By: Mary G. Ramos, Dallas
Mary G. Ramos, Dallas
When the Southern Pacific Railroad was built westward from San Antonio toward El Paso in the early 1880s, the Pecos River presented a major obstacle. The first Pecos railway bridge was a low span completed in 1883 at the mouth of the river, where it joins the Rio Grande.
To access the bridge, trains on the so-called Sunset Route used the Loop Line, a steep and twisty route that dropped some 300 feet from the surrounding plains to the banks of the river below. After crossing, the train had to make its way up the other side by a similar path. The line’s grade and curves required that trains be short and speeds slow. The canyon’s softs and stone walls presented a constant threat of rockslides, and the route was dangerous and expensive to operate, according to the book Building the LoneStar by T. Lindsay Baker.
In 1890, engineers planned another route a few miles upstream that would cut 11 miles off the distance by eliminating the curves and grades, but it required building a high viaduct across the river canyon. Work began in March 1891, with construction of concrete, limestone, and granite footings. Once the foundations were complete, it took just 87 working days to erect the 24 wrought-iron-and-steel support towers to finish the project. The first train crossed on March 30, 1892.
For many years, the Pecos High Bridge stood as the tallest railroad bridge in North America and the third tallest in the world, measuring in at 2,180 feet in length and towering approximately 320 feet above the river.It became a tradition for trains to proceed slowly over it so that passengers could enjoy the spectacular view.
As trains became heavier, the bridge was reinforced at least twice, but with the onset of World War II, railroad traffic increased so greatly that a sturdier, more reliable bridge was needed. A new Pecos High Bridge, about a quarter of a mile downstream, was completed in 1944 and is still in use today (see JPT, pg. 64). The 1892 bridge was dismantled in 1949 and sold piecemeal to various highway departments and state governments across the nation.
By: Aaron Gilbreath, Cave Creek, Arizona
One of Texas’ earliest attempts at creating an Indian reservation came to a tragically bloody end. In 1854, the Texas Legislature authorized Major Robert S. Neighbors and Brigadier General Randolph B. Marcy to establish a reservation in Young County. For a while, life on the 37,152-acre Brazos Indian Reservation went smoothly: Some 2,000 Waco, Caddo, Anadarko, and Tonkawa peoples grew wheat, melons, and corn on 600 shared acres of land. They ate beef provided by the government and valued the protection from warring Comanches living in a neighboring reservation. But in 1858, racial tensions mounted between the Brazos Reservation Indians and the white settlers living in Belknap and other nearby communities, according to the book Ghost Towns ofTexas by T. Lindsay Baker.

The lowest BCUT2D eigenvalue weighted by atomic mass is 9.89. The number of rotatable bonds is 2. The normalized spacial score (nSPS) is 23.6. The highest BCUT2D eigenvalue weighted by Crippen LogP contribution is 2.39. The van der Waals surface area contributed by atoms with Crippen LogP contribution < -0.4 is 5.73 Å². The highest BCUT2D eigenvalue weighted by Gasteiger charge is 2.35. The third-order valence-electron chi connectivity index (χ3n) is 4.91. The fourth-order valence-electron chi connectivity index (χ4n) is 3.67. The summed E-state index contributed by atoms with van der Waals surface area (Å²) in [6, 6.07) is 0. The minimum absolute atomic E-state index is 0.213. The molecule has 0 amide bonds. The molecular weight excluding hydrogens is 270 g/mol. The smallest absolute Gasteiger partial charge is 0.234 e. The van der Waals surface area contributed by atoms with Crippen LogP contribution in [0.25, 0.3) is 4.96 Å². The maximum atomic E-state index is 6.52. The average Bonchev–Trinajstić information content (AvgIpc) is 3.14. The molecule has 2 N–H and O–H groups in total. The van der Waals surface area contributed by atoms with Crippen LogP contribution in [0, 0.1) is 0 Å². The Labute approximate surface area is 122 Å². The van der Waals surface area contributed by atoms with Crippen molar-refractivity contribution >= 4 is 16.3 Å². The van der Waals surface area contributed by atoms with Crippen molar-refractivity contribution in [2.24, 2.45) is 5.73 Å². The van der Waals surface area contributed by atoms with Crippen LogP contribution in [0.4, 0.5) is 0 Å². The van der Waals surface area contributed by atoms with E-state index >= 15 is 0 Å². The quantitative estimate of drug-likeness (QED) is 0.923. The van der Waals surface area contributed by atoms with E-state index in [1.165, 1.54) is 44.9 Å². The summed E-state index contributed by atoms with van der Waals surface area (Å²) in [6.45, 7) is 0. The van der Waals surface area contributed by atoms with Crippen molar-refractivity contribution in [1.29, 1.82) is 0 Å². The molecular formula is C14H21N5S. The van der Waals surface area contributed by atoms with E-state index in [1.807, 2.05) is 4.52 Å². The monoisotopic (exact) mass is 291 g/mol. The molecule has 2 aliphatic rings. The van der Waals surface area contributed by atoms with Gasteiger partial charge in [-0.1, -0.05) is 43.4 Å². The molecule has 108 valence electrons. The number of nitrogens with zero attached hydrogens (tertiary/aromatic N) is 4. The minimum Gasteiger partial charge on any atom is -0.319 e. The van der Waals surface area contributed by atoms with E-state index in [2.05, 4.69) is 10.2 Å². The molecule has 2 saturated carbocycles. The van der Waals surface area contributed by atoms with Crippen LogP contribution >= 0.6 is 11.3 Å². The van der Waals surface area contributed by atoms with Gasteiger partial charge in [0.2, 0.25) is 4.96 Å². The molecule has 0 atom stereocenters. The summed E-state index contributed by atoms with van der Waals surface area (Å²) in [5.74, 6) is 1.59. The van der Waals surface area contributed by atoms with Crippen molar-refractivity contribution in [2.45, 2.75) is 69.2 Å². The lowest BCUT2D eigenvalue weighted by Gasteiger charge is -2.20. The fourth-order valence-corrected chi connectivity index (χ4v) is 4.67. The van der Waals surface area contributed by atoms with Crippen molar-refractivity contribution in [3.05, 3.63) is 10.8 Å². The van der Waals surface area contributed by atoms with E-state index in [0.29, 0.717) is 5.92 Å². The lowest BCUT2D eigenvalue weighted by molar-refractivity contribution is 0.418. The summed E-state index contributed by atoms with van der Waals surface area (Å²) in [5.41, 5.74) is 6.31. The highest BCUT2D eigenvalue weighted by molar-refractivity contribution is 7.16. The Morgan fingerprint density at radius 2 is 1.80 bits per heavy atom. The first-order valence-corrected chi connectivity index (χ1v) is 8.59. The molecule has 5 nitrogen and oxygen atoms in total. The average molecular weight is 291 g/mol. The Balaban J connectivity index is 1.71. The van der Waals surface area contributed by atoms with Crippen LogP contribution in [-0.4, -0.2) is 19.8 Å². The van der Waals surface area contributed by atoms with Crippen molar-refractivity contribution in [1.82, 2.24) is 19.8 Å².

Settlers blamed Indians living on the Brazos Indian Reservation for the Comanche’s continuing raids. The White Man, a local newspaper, furthered the antagonism by publishing anti-Indian articles. Tensions ran so high that some officials feared an all-out war. But by the time Governor H.R. Runnels and General Sam Houston initiated a search for a site torelocate the reservation’s residents, settlers had slaughtered an innocent Indian hunting party from the reservation while they slept.
In 1859, Neighbors had the Brazos Indian Reservation tribes moved north to live with the Wichitas in the Washita Valley in what is now Oklahoma, but the relocation only provided a temporary reprieve.
Three years later, pro-Union Indians from Kansas attacked the pro-Confederate Tonkawa living on the reservation, killing many of the remaining Brazos Indian Reservation people in the process. The few survivors returned to Texas, where they worked as scouts for the U.S. Army at FortGriffin.